Once a job goes live, I start looking at it in a bit more detail. Generally, I need to break it down into manageable steps I can then track. This lets me see progress, which is good for my stress levels (usually), and means I can keep the client updated. The other benefit to this is that I can use my time flexibly as I can have a much more granular view of how long things are taking.
I use a to-do-list manager, as I tend to think in lists, but there are any number of other tools you could use to organise these tasks, such as board or card-based tools like Trello. My favourite is Todoist, which is available on Windows, Mac, iOS and Android. I like it because it lets me organise things in projects and tasks that I can split into smaller elements. I can add reminders and various flags and labels that let me sort and organise tasks.
I tend to keep some projects that I can dump one-off tasks in, which are often non-work related. For example, I have a ‘maintenance tasks’ project that all the jobs that need doing around the others get put in. I also have a ‘personal tasks’ project that can contain recurring tasks, like reminding me to check if I need to collect my son from school.
Each task within a larger job gets its own project. I can add project-specific details in the description, and add to these through comments as the job goes on. I split a job into tasks (where it’s relevant) and may even have sub-tasks if it proves necessary. The sub-tasks can be a good way of keeping track of things that are part completed, so if you have a chapter 3 edit task and you are waiting on queries you could create a sub-task of ‘deal with Ch3 queries’ before moving on to the next chapter.
Todoist is where I keep track of everything rather than keeping it inside my head. I think a technological solution here is really good. At this level of task management you get a lot of change, and have to manage lots of odds and ends of information.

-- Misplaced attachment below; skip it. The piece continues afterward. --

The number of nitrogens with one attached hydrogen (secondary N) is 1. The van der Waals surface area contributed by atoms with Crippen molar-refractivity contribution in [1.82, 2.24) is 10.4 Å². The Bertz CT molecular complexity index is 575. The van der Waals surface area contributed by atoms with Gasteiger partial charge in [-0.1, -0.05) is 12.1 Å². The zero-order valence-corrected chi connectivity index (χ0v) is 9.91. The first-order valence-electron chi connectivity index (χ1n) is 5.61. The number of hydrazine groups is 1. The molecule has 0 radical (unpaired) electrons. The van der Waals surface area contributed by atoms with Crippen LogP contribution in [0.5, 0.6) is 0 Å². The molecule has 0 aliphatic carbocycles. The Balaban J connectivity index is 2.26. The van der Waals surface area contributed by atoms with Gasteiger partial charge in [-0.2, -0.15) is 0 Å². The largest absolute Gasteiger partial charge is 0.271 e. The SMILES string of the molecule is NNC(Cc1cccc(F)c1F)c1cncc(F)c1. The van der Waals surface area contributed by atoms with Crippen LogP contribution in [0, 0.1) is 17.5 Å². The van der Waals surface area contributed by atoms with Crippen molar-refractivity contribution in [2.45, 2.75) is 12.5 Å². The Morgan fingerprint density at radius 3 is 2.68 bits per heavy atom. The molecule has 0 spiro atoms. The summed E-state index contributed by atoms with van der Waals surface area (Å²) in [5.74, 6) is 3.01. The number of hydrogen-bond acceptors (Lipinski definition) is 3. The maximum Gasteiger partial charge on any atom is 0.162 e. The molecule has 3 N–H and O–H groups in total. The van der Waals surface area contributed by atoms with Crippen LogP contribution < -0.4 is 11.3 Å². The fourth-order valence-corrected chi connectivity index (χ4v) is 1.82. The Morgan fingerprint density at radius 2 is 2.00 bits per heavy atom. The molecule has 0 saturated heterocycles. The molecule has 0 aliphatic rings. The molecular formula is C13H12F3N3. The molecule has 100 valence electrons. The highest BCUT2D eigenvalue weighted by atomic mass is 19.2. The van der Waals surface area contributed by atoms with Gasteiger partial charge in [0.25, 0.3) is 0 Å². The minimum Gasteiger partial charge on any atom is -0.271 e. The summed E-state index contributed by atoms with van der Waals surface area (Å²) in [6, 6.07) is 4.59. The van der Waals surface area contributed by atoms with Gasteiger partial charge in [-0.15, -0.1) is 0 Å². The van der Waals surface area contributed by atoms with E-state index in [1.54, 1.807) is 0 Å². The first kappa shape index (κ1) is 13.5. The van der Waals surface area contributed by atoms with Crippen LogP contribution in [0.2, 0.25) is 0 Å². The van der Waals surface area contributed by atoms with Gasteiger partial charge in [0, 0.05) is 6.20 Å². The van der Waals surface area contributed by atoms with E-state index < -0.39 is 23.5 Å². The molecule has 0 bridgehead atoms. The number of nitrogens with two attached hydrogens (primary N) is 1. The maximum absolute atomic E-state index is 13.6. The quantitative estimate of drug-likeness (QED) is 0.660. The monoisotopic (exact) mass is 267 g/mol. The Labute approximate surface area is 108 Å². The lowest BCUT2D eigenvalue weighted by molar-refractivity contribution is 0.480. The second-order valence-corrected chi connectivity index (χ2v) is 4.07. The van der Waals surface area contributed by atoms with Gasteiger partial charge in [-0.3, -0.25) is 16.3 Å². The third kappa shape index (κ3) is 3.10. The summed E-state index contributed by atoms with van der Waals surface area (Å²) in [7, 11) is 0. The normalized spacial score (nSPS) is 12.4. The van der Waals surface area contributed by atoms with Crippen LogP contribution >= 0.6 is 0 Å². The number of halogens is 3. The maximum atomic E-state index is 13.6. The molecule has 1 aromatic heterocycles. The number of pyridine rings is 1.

One other advantage of using Todoist is it allows me to get information out of email. Email is a brilliant tool, but is utterly useless for storing information, and has a tendency to then create distractions from what you need to do. (Cal Newport’s A World Without Email: Reimagining Work in an Age of Communication Overload is an interesting exploration of this.) Even with the search capabilities of modern systems it is cumbersome to try to track bits of information in email. It is far better to add key information to the project in your task manager.
Organising the day-to-day
Here’s where technology and I part company. To plan my day, I use a pen and paper and do something called time-blocking. I have a square-gridded notepad and keep a weekly calendar with each day divided into hours. I then mark in my wife’s work commitments and any other fixed commitments that need working around. I can then plan in what I am going to do and when, drawn from the tasks in Todoist. I also include things like any plans to exercise, so there is a greater chance of me actually doing those. I do most of this in pencil so I can change the plan if things overrun or need to be moved. I tend to plan the next day at the end of each working day.